Serving the People of God

This article was posted on: April 19, 2018

Yvonne and James Gies share their talents with the St. Peter Parish community

Yvonne and James (Jim) Gies (pronounced, like the bird, “geese”) actively participate in the life of St. Peter Parish in Stevens Point. Open up a recent bulletin of St. Peter and St. Casimir Parish and Jim’s name appears multiple times under the committee heading: Pastoral Council, Finance Council, Picnic Committee. Jim is also a member of the Building and Grounds Committee, where he uses his extraordinary skills as a craftsman keeping St. Peter’s Church in good repair. Yvonne contributes her time to many projects of the Rosary Society, like helping to serve at a reception for graduates of Pacelli High School at the end of the school year.

Jim and Yvonne shared this thought about parish life: “You need to work on being involved. Once you become involved, you find you rather enjoy it.”

James and Yvonne Gies are the second couple from the left in this 1976 photo of the Parent Teacher Society in which they were the President Couple. Shown seated in the photo from the left: Treasurer Judy Kawleski; Yvonne Gies; Vice President Anne Pisarski (deceased); Secretary Joyce Herek and standing from the left: Rev. Chester Zielinski; James Gies; Vice President Frank Pisarski; Secretary Kenneth Herek. (Source: 100th Anniversary Book of St. Peter Parish)

Yvonne recalled her early years: “I was born in Loyal, one of seven children, four boys and three girls, and lived on a farm. For the first five years, I went to a one-room country school, which was hard because I was [the youngest and] the only one in my grade. [At the urging of our priest, my] Dad sent us to Catholic school for grades 6-8. I went to public high school and then on to beauty school in Eau Claire. [I] worked in Eau Claire until we married and moved to Neilsville.”

Jim was born near Blue River in Richland County and moved to Elkhorn when he was 3. He, too, experienced life on a farm and began his education in a one-room school up until the fourth grade when St. Andrew’s in Delavan built a new school after World War II. “Father insisted that all eligible, able children go to the school there, so I ended up transferring there. I, too, had a real difficult time because the level of education between the two schools wasn’t the same [St. Andrews was tougher] and of the discipline. I was not used to the real stern discipline of the Sisters of St. Francis. I graduated from St. Andrews, went through ninth grade — junior high — then started Delevan High School. That December, we moved to Neilsville when my folks bought a farm in that area. I graduated from Neilsville High School in 1954. Afterwards, I started working at the local cheese factory, which was actually being managed by Harold Burke, a cousin of [now Cardinal] Raymond Burke’s father. I was a licensed cheesemaker for a while, but not very long. … I fell in love with auto parts, I guess.”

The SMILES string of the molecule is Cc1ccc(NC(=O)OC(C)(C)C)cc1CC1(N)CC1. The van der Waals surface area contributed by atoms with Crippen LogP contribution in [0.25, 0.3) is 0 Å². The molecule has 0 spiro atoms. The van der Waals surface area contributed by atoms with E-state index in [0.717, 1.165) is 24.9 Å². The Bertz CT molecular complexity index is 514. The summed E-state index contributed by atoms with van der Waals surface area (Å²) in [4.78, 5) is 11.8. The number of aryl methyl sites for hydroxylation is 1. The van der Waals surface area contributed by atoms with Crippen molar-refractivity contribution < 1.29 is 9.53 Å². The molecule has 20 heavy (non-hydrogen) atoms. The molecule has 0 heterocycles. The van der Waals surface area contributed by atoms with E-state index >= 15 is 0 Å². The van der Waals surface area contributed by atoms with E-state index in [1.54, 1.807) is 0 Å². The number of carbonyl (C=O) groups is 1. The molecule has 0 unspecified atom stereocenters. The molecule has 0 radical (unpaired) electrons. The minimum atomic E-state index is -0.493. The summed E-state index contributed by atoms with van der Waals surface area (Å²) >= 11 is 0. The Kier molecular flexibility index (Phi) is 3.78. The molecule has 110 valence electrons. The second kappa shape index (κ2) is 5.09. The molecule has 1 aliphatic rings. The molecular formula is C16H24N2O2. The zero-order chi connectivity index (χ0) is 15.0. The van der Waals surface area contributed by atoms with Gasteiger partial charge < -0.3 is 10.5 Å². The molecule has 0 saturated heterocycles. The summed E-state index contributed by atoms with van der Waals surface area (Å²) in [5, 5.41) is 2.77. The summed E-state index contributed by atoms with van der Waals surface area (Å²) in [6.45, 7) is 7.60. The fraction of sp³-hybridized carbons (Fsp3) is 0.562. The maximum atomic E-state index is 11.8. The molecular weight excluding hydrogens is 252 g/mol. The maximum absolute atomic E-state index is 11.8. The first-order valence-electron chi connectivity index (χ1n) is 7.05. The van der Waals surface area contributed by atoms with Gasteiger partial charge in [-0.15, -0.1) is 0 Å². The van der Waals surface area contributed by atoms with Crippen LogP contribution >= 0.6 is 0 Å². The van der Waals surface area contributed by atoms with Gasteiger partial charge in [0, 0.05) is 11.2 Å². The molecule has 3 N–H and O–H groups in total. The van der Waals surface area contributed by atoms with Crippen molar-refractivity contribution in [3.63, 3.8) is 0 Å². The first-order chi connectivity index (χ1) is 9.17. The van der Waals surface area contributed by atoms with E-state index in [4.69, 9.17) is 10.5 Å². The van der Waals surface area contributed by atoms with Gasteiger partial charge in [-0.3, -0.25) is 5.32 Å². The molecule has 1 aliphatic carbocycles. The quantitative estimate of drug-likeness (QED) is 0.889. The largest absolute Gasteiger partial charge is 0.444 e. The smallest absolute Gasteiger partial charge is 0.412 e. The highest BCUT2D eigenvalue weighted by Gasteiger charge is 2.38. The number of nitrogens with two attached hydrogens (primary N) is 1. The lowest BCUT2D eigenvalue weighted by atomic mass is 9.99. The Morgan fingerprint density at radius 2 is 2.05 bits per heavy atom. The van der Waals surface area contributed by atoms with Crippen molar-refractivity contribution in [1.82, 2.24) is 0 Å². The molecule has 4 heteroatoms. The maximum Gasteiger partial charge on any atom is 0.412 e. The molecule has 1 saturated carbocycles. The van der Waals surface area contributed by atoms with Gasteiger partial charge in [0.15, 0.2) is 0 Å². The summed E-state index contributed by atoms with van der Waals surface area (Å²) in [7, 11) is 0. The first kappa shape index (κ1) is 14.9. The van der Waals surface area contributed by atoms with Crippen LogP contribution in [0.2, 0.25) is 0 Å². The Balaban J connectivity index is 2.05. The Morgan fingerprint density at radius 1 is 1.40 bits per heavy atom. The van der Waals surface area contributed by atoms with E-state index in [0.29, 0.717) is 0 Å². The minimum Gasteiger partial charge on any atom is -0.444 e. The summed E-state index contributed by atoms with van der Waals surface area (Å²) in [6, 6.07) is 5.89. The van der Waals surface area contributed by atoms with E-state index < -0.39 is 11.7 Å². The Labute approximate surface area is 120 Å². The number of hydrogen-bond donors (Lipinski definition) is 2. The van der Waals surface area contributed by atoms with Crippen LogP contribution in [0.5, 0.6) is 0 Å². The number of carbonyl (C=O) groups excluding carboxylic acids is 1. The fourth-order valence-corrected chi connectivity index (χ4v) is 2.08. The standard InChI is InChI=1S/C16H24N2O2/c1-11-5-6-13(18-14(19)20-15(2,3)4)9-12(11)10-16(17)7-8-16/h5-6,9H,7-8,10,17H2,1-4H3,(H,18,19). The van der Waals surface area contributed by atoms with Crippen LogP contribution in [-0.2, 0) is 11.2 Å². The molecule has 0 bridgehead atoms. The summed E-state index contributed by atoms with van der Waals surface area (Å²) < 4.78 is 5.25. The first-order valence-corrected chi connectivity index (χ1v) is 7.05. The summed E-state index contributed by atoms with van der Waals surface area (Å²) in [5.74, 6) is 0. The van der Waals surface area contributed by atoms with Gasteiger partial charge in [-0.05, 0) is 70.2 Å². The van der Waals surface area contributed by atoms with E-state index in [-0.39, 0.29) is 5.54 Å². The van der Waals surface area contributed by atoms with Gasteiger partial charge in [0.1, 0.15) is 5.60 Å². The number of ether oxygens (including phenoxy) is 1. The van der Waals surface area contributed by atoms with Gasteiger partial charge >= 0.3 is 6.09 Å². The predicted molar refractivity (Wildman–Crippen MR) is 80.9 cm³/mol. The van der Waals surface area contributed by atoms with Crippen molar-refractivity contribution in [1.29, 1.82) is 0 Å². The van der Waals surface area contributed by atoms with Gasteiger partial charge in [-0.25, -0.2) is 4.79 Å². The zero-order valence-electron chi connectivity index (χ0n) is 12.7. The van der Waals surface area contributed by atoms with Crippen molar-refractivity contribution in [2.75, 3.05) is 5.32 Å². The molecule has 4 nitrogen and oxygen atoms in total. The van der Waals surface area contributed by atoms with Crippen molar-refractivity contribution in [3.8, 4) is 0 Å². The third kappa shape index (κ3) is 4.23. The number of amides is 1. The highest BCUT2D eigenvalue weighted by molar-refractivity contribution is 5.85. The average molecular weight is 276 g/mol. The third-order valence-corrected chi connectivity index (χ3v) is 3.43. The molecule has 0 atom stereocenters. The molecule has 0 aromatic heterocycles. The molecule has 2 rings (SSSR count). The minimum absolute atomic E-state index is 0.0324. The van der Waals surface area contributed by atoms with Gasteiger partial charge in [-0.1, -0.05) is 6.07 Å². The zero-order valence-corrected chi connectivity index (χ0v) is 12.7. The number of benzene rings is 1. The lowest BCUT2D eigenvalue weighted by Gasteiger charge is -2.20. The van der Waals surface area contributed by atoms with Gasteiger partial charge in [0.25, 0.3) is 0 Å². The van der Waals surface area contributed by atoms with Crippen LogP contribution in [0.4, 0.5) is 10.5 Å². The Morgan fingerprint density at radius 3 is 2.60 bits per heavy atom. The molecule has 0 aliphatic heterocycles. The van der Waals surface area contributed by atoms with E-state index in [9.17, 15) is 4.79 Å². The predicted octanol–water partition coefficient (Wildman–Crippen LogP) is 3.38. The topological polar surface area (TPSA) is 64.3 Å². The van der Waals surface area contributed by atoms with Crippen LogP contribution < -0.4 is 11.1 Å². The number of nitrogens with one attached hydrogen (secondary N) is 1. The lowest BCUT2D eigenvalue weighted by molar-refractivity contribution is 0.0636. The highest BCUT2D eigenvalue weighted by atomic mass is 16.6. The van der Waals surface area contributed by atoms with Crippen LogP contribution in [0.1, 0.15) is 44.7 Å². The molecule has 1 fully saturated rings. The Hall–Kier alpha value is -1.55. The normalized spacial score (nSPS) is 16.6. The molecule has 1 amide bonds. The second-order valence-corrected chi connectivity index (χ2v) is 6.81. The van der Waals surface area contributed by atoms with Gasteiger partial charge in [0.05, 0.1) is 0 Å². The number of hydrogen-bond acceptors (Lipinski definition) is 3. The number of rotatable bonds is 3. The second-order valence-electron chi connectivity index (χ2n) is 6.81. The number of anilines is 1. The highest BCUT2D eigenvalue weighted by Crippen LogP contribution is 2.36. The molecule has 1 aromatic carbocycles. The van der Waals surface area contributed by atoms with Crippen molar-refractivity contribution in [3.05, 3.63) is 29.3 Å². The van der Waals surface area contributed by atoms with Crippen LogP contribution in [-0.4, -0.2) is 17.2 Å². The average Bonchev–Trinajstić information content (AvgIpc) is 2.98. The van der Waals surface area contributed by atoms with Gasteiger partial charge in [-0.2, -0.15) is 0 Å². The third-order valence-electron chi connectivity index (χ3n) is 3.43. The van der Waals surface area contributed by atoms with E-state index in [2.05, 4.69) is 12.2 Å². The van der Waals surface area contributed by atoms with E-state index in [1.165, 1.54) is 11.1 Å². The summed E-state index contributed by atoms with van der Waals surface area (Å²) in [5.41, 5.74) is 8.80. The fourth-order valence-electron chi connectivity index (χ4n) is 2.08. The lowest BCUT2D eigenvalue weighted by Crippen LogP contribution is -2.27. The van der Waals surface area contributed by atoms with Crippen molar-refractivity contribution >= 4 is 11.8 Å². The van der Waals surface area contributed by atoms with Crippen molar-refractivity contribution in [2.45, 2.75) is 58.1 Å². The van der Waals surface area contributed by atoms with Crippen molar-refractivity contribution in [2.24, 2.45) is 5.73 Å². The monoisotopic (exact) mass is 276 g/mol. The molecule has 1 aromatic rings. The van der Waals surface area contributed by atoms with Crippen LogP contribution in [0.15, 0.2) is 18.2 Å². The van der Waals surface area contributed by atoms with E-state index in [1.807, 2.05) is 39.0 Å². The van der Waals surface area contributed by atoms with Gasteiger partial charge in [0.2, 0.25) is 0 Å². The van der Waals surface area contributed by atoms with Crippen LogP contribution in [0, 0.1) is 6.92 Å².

Yvonne and Jim were married in 1962. Jim worked for Northern Auto Parts in Neilsville and then was transferred to manage the store in Medford, before being transferred again to manage the Stevens Point store in 1972. Jim recalled they moved into their house on the north side of Stevens Point on “Aug. 16, 1972, … it was a very hot day — 100 degrees … there were all these Polish people who were so good to us.” Soon thereafter, they joined St. Peter Parish.

Sanctuary of St. Peter Church in Stevens Point.

Father Chester Zielinski wasted no time in welcoming the newcomers and invited them to parish ministry. Jim said, “We ended up on the Parent Teachers Society (PTS) and Education Committee of St. Peter’s School and then very soon the Parish Council.” Jim and Yvonne’s continuous commitment of serving the parish of St. Peter continues to the present — a span of 46 years.

Jim’s experience fixing things on the farm and working with auto parts ideally suits his role on the Building and Grounds Committee; from metal work to wood work, he is a master at building or repairing whatever needs fixing in the church. Currently, Jim is working on improving the latch of an automatic door closer. Jim described his most-challenging project: “The choir loft railing. The original railing did not meet insurance specifications and was going to cost $8,000 to replace. The railing is 60 feet long and I made it in five sections. The center section is arced on a 13-foot radius. I bent the metal and made a steel superstructure. Yvonne helped me take measurements and held things in place while I fastened them down. So, it was kind of a challenge, but it was a lot of fun.” This was Jim’s first major project after he retired 19 years ago.

Story and photography by ROBERT ROGERS

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